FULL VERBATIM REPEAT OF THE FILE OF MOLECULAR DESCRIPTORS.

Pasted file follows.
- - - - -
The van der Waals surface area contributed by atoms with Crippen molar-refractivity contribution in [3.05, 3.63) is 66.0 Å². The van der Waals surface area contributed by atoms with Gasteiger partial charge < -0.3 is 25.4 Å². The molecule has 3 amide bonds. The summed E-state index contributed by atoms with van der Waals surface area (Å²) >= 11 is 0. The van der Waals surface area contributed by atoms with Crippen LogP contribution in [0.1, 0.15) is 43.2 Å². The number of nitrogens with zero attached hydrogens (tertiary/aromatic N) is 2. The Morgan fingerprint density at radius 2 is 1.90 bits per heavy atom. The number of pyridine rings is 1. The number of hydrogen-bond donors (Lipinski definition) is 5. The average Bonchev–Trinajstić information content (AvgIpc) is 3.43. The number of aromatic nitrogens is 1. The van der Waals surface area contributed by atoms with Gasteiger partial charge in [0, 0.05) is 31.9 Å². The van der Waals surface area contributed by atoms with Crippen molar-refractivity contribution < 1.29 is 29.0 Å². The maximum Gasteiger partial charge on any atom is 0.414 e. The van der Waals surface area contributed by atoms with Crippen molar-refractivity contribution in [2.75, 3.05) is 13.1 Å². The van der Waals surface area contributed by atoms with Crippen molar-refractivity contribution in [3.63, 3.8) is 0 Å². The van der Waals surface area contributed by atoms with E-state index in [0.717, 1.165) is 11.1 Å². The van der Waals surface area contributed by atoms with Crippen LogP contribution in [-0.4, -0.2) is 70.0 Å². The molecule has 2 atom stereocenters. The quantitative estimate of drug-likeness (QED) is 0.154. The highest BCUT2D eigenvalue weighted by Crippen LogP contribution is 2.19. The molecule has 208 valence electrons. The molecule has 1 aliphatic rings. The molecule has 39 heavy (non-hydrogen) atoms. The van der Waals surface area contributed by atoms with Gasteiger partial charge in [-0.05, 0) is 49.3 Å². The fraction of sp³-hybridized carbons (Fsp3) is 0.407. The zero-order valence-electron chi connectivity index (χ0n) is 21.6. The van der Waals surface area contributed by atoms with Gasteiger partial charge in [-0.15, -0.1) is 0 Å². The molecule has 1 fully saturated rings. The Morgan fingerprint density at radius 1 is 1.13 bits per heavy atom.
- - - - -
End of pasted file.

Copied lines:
The van der Waals surface area contributed by atoms with Crippen molar-refractivity contribution in [3.05, 3.63) is 66.0 Å². The van der Waals surface area contributed by atoms with Gasteiger partial charge < -0.3 is 25.4 Å². The molecule has 3 amide bonds. The summed E-state index contributed by atoms with van der Waals surface area (Å²) >= 11 is 0. The van der Waals surface area contributed by atoms with Crippen LogP contribution in [0.1, 0.15) is 43.2 Å². The number of nitrogens with zero attached hydrogens (tertiary/aromatic N) is 2. The Morgan fingerprint density at radius 2 is 1.90 bits per heavy atom. The number of pyridine rings is 1. The number of hydrogen-bond donors (Lipinski definition) is 5. The average Bonchev–Trinajstić information content (AvgIpc) is 3.43. The number of aromatic nitrogens is 1. The van der Waals surface area contributed by atoms with Gasteiger partial charge in [0, 0.05) is 31.9 Å². The van der Waals surface area contributed by atoms with Crippen molar-refractivity contribution < 1.29 is 29.0 Å². The maximum Gasteiger partial charge on any atom is 0.414 e. The van der Waals surface area contributed by atoms with Crippen molar-refractivity contribution in [2.75, 3.05) is 13.1 Å². The van der Waals surface area contributed by atoms with Crippen molar-refractivity contribution in [3.63, 3.8) is 0 Å². The van der Waals surface area contributed by atoms with E-state index in [0.717, 1.165) is 11.1 Å². The van der Waals surface area contributed by atoms with Crippen LogP contribution in [-0.4, -0.2) is 70.0 Å². The molecule has 2 atom stereocenters. The quantitative estimate of drug-likeness (QED) is 0.154. The highest BCUT2D eigenvalue weighted by Crippen LogP contribution is 2.19. The molecule has 208 valence electrons. The molecule has 1 aliphatic rings. The molecule has 39 heavy (non-hydrogen) atoms. The van der Waals surface area contributed by atoms with Gasteiger partial charge in [-0.05, 0) is 49.3 Å². The fraction of sp³-hybridized carbons (Fsp3) is 0.407. The zero-order valence-electron chi connectivity index (χ0n) is 21.6. The van der Waals surface area contributed by atoms with Gasteiger partial charge in [-0.15, -0.1) is 0 Å². The molecule has 1 fully saturated rings. The Morgan fingerprint density at radius 1 is 1.13 bits per heavy atom.